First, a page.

These colonial policies moved unemployed artisans into farming, and transformed India as a region increasingly abundant in land, unskilled labor and low productivity, and scarce in skilled labor, capital and knowledge. On an inflation adjusted 1973 Rupee basis, the average income of Indian agrarian laborer was Rs. 7.20 per year in 1885, against an inflation adjusted poverty line of Rs. 23.90 per year. Thus, not only was the average income below poverty line, the intensity of poverty was severe. The intensity of poverty increased from 1885 to 1921, then began a reversal. However, the absolute poverty rates continued to be very high through the 1930s.[9][51] The colonial policies on taxation and its recognition of land ownership claims of zamindars and mansabdars, or Mughal era nobility, made a minority of families wealthy, while it weakened the ability of poorer peasants to command land and credit. The resulting rising landlessness and stagnant real wages intensified poverty.

    The National Planning Committee of 1936 noted the appalling poverty of undivided India.

    (...) there was lack of food, of clothing, of housing and of every other essential requirement of human existence... the development policy objective should be to get rid of the appalling poverty of the people.

    —Nehru, The Discovery of India, (1946)

    The National Planning Committee, notes Suryanarayana, then defined goals in 1936 to alleviate poverty by setting targets in terms of nutrition (2400 to 2800 calories per adult worker), clothing (30 yards per capita per annum) and housing (100 sq. ft per capita).[53] This method of linking poverty as a function of nutrition, clothing and housing continued in India after it became independent from British colonial empire.

    These poverty alleviation goals were theoretical, with administrative powers resident in the British Empire. Poverty ravaged India. In 1943, for example, despite rising agricultural output in undivided South Asia, the Bengal famine killed millions of Indians from starvation, disease and destitution. Destitution was so intense in Bengal, Bihar, eastern Uttar Pradesh, Jharkhand and Orissa, that entire families and villages were "wiped out" of existence. Village artisans, along with sustenance farming families, died from lack of food, malnutrition and a wave of diseases.[12] The 1943 famine was not an isolated tragedy. Devastating famines impoverished India every 5 to 8 years in late 19th century and the first half of 20th century. Between 6.1 to 10.3 million people starved to death in British India during the 1876-1879 famine, while another 6.1 to 8.4 million people died during 1896-1898 famine.[54] The Lancet reported 19 million died from starvation and consequences of extreme poverty in British India, between 1896 and 1900. Sir MacDonnell observed the suffering and poverty in 1900, and noted, "people died like flies" in Bombay.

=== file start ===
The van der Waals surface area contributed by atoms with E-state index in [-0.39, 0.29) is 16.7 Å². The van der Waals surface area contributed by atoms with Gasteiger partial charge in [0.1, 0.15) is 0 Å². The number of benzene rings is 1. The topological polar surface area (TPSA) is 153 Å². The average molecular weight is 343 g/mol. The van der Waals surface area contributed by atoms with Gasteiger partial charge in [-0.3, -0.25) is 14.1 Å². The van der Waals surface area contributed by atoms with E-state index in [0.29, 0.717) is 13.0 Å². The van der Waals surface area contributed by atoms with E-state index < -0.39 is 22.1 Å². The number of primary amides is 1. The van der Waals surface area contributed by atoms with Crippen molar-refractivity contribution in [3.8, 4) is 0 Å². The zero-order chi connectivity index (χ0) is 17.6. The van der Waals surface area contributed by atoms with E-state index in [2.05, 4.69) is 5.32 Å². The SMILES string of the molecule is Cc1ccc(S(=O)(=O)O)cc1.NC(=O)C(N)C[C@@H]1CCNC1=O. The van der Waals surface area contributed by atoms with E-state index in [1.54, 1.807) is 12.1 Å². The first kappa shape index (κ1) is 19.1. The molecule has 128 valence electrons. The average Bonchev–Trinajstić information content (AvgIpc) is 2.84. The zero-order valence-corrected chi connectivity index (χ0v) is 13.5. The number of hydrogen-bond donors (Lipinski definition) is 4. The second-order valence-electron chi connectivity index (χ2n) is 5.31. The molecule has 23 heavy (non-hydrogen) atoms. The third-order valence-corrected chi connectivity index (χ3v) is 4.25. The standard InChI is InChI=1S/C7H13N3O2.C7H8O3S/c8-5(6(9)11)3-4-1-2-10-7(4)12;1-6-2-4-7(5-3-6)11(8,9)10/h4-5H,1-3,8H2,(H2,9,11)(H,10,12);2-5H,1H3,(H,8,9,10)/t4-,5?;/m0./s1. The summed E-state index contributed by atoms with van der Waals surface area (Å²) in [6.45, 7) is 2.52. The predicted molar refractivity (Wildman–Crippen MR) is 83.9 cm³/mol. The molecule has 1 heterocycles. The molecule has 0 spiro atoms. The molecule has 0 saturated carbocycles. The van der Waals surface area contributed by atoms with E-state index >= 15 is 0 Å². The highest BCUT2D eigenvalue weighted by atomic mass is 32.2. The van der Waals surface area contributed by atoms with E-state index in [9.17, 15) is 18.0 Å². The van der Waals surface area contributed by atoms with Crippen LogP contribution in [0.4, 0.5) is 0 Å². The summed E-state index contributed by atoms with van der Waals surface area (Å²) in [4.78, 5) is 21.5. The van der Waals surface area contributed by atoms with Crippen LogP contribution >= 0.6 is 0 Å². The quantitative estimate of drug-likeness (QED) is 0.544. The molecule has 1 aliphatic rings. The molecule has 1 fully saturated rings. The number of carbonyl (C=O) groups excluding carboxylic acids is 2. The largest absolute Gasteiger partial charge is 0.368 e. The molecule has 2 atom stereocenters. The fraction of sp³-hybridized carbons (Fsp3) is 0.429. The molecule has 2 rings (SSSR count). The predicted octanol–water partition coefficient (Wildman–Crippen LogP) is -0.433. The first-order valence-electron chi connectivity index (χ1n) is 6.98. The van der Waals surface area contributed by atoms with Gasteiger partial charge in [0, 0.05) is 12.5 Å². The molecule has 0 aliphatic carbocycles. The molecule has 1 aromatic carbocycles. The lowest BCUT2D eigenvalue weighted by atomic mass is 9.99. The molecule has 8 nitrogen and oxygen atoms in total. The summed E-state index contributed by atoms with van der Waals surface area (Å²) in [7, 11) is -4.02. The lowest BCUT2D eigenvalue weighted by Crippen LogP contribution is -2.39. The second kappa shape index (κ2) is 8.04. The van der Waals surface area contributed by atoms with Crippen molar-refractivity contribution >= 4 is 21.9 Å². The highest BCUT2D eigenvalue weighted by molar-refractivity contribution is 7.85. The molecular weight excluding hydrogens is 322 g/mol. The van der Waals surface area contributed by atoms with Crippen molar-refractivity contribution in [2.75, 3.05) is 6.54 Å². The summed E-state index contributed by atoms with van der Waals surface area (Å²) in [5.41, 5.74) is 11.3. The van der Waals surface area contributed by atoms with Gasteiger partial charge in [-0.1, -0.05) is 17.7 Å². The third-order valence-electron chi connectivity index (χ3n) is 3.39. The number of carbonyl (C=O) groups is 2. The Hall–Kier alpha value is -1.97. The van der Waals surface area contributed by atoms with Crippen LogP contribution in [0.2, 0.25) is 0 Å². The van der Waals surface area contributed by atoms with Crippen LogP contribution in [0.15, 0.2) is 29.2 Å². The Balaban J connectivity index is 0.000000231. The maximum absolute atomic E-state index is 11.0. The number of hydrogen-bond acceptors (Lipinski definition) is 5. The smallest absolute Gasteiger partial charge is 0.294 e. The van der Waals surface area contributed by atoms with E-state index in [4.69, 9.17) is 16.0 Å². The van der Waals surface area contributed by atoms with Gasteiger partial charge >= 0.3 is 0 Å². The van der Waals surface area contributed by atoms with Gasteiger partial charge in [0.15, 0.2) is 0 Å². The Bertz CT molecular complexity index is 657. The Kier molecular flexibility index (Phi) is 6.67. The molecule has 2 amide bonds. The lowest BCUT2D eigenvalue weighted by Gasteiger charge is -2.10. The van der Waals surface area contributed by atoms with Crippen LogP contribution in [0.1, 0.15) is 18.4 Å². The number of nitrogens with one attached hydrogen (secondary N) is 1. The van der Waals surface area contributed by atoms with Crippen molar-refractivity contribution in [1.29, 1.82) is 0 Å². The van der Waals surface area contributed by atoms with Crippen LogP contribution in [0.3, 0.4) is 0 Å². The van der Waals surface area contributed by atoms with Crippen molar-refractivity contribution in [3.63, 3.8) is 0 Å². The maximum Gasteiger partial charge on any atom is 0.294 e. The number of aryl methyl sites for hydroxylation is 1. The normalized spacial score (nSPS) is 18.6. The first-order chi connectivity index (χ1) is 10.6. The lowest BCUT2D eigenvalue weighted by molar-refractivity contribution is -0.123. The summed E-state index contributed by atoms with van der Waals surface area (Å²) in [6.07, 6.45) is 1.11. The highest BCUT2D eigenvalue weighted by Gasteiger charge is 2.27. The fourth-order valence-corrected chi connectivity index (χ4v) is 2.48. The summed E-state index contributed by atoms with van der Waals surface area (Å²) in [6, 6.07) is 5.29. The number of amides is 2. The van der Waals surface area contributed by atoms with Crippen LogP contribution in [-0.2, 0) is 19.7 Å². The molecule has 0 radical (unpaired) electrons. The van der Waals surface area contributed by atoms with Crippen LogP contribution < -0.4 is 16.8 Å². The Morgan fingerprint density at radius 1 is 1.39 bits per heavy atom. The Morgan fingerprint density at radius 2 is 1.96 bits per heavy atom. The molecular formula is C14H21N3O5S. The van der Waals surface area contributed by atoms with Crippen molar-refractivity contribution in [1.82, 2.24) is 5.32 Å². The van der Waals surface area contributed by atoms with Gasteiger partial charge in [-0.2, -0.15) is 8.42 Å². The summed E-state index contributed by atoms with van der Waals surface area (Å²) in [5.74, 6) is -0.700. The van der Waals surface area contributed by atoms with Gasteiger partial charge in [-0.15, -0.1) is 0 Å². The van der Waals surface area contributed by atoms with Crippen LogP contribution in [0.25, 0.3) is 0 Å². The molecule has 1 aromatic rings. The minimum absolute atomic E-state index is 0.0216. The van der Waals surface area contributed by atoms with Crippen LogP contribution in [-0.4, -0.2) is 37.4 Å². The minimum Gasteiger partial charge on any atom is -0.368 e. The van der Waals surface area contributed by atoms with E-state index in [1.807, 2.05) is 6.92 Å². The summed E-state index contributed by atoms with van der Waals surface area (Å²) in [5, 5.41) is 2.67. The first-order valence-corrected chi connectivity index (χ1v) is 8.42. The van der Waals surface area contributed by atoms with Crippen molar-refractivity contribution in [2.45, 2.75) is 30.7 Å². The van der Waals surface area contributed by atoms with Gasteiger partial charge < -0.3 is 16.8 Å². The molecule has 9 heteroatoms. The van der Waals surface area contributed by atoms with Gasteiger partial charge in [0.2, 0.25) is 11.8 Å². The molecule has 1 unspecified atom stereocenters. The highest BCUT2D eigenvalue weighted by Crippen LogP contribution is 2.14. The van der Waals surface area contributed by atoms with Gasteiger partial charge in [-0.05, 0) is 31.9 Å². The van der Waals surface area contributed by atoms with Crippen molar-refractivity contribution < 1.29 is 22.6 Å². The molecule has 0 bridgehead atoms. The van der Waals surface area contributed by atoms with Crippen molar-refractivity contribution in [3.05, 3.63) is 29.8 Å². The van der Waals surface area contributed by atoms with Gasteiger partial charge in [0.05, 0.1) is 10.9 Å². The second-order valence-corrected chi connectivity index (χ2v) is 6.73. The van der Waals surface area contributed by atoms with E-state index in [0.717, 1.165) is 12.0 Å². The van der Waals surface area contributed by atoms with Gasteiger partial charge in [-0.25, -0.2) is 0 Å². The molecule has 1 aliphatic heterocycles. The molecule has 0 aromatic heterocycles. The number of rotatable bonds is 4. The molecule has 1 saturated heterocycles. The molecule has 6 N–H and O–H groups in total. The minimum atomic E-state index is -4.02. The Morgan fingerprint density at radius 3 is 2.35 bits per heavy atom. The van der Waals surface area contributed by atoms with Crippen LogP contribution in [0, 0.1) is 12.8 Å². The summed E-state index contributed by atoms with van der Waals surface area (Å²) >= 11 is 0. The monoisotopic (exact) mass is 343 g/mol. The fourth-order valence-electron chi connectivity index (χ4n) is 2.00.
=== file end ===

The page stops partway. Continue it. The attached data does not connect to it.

-- Wikipedia
     
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  10. Zeus_@21

    Zeus_@21 Major SENIOR MEMBER

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    When the population is 1.22 Billion its becomes hard to manage manage such kind of things. But things will be improve at its own pace.
     
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  11. sam2012

    sam2012 Captain FULL MEMBER

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  12. Averageamerican

    Averageamerican Colonel ELITE MEMBER

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    Not superiority, just special or exceptional.

    American exceptionalism
    From Wikipedia, the free encyclopedia
    Jump to: navigation, search
    Not to be confused with Americanism (ideology).
    [​IMG]
    Scholars argue that the Statue of Liberty "signifies this proselytizing mission as the natural extension of America's sense of itself as an exceptional nation."[1]